\Ve ?ru told that ibis measure wiil defeat
tho election of Gram a:.d Colfax My reply
itt thi-: licit if doing right will defeat Gram
and Colfax, lot them be defeated. If we have
got to stoop and cater to thc prejudices o'
men in order lo clfeCt Ml?-h un object, it were
belier they had not been bera.
This bill proposes simply to prevent a dis
crimination on aceount of color in the conduct
ot that busiue^s which depends upon ihe State
for license and protection. Remember lhat
we carried the Siate in th > last elections, a id
did to under an order of General Canny,
which forbid these distinct! ms aa rippjieri lo
common, carriers, and if we eapacit carry
it again under similar circumstances ihe
aouiicr we yield our c. ulrol to others ihe
Let this bill fail, ard what will be the re
suit? You, mern bel 8 of the Legislature, who
happen to have dark skins, will ba compelled
to ride in the smoking car, wbde others, like
thc gentleman ?rom Sumter will aelect his
seat in that portion of the train which he
plea-es. Pass ?hit bill, and the conductor J
who dares to di-criminate against you may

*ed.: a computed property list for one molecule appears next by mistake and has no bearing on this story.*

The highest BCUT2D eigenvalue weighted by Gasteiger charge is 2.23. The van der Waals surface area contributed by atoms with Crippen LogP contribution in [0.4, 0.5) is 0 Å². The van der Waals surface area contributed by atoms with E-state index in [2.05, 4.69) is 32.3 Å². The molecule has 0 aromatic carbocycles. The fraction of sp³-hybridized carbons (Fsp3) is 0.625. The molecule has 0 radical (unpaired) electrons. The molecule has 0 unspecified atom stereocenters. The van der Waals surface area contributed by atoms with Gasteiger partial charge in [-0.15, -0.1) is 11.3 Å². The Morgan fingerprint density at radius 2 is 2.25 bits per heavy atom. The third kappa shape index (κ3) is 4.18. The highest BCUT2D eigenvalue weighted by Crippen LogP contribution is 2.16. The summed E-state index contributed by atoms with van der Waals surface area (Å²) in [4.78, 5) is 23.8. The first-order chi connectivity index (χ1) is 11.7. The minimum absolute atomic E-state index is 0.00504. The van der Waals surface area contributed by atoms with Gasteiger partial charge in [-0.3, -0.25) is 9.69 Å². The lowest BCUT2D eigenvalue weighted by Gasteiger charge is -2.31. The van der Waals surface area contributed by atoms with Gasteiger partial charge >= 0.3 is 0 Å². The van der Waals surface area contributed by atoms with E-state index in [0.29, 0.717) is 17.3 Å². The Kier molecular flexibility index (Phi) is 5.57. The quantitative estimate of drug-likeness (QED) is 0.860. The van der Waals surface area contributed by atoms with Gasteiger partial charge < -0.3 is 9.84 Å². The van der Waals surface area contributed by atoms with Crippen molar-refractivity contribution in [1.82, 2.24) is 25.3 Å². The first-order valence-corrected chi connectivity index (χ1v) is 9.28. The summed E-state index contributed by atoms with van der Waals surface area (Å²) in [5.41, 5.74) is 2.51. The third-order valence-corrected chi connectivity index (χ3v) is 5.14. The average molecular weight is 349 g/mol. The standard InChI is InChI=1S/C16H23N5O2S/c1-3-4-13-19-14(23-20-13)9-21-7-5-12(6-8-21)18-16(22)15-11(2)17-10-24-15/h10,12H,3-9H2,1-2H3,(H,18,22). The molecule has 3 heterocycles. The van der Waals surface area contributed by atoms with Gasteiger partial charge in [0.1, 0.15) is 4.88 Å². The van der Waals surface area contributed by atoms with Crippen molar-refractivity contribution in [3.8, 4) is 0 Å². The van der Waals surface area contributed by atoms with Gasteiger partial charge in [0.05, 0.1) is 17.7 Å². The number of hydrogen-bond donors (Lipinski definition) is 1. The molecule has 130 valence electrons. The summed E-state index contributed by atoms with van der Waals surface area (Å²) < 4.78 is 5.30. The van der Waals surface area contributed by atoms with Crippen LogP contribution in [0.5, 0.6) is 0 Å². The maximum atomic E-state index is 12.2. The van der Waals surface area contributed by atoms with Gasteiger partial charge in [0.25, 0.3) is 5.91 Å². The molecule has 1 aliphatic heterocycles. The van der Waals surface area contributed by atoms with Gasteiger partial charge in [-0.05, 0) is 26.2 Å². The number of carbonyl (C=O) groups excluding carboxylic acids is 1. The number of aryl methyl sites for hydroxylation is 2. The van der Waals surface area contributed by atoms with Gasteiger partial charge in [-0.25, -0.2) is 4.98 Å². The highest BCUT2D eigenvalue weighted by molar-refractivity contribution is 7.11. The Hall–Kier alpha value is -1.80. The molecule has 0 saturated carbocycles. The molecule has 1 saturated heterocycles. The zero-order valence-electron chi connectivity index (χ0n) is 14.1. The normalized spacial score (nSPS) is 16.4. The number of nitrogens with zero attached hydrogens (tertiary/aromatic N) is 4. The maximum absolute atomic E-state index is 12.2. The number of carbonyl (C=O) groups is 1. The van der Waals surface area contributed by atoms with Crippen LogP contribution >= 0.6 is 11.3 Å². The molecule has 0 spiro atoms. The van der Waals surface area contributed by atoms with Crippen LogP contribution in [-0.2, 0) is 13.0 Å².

Ita brought to justice. We have to lhank
God that there is a majori ty on thi* door who
cannot vole o:.berwi<e than for tLi? bill. It
is your duty tu pass it. lam not afraid of
'.Lose who I know will rot* against ir, but 1
do desire that every Republican un this floor, |
while or colored, shall record his vote, and
relbia end I call for lbw yeas, and nays. J 1
was ab.iui.'to .-ny that I had my eyes on some
ol these Republicans, but I have not. You
can't keep your eye on them, but I have J
marked them.
The question waa on the adoption of the
amendment common carries or.!' i
Whipper withdrew his call for the yeas and j
nays. It was renewed by Mr. Smith, Demo- \ (
erat, mid sustained.
Elliott movetl a call of the House. George